April 26, 2010
just-drinks.com editor's weekly highlights
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Last week's first-quarter numbers from Heineken underlined how important the FEMSA Cerveza deal is for the brewer's prospects.
Heineken shareholders approved the FEMSA deal last Thursday (22 April). Only 24 hours earlier, Heineken had announced that a three-fold beer tax rise in Russia, combined with ongoing stagnation in in key western markets, had led to a 5% drop in like-for-like beer volume sales for the first three months of 2010.
More breweries are set to be closed in these markets as Heineken looks to boost its operating profits by focusing on debt reduction and cost savings.
But, as the Dutch firm will be well aware, cutting costs is a defensive strategy. To secure further growth, Heineken needs to successfully integrate the FEMSA Cerveza business and capitalise on the potential for the Heineken brand in FEMSA's markets, particularly in Brazil.
Chances are, however, Anheuser-Busch InBev's AmBev unit may have something to say about that.
Also on just-drinks last week, our resident beer guru, Larry Nelson, confessed that he had fallen in love again – this time, with the craft brewers of this world. In Scotland, meanwhile, this year's World Whiskies Conference went on despite an Iceland-shaped cloud hanging over it, and delegates benefited from a leaner, meaner presence.
We're all set to move into top gear for this year's London International Wine Fair, and we're delighted to announce that we're down to host a debate at the event. As well as yours truly, we'll also have a panel of experts considering the 'State of the Nation' for the wine industry in the UK. Click here to book your free place.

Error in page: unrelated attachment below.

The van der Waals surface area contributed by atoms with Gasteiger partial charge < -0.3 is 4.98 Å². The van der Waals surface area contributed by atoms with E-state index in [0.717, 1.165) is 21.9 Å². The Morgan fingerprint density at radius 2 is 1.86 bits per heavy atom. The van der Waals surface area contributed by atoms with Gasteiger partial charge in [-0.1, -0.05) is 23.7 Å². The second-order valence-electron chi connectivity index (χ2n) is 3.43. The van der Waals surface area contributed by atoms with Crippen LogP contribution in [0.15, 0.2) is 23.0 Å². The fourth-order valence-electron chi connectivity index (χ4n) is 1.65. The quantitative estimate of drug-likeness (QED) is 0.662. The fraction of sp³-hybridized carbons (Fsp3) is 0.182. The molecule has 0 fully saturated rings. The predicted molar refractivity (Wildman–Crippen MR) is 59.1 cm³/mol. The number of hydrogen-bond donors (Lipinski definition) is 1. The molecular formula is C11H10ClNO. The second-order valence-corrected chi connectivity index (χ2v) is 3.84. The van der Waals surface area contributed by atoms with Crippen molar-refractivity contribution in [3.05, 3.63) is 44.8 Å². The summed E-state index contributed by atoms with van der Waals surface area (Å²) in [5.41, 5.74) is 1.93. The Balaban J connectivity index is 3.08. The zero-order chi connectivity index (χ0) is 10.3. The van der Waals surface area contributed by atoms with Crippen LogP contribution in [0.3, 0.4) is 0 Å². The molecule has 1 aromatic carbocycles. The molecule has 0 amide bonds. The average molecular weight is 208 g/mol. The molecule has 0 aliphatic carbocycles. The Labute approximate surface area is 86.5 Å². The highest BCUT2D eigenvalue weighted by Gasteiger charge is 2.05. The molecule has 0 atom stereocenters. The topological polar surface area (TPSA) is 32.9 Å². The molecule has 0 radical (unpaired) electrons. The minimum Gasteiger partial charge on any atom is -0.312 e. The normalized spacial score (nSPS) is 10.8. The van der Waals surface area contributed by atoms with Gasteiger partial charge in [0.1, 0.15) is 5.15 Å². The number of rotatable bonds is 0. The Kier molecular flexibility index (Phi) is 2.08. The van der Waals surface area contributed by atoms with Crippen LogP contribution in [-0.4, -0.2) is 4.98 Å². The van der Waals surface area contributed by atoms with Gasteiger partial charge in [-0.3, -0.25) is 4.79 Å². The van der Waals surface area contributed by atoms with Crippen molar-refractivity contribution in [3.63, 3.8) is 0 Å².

We'd also like to hear what your company is planning for the wine fair, for inclusion in our annual LIWF daily diary. We're due to start running the diary from a week today, so email your company's news to email@example.com for inclusion.
Until next time...
Olly Wehring, Managing Editor
The London International Wine Fair is widely regarded as the key trade event for wine and spirits in the world today. Celebrating its 30th anniversary in 2010, the Fair delivers a unique opportunity for producers, importers and buyers to focus on business.
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Chris Brook-Carter is on his way home from this year's World Whiskies Conference, returning, as he arrived, by train thanks to the now-infamous ash cloud. Seeing as it's a five-hour journey, he's got plenty of time to ruminate on what, historically, is a key date in the global whisky diary.
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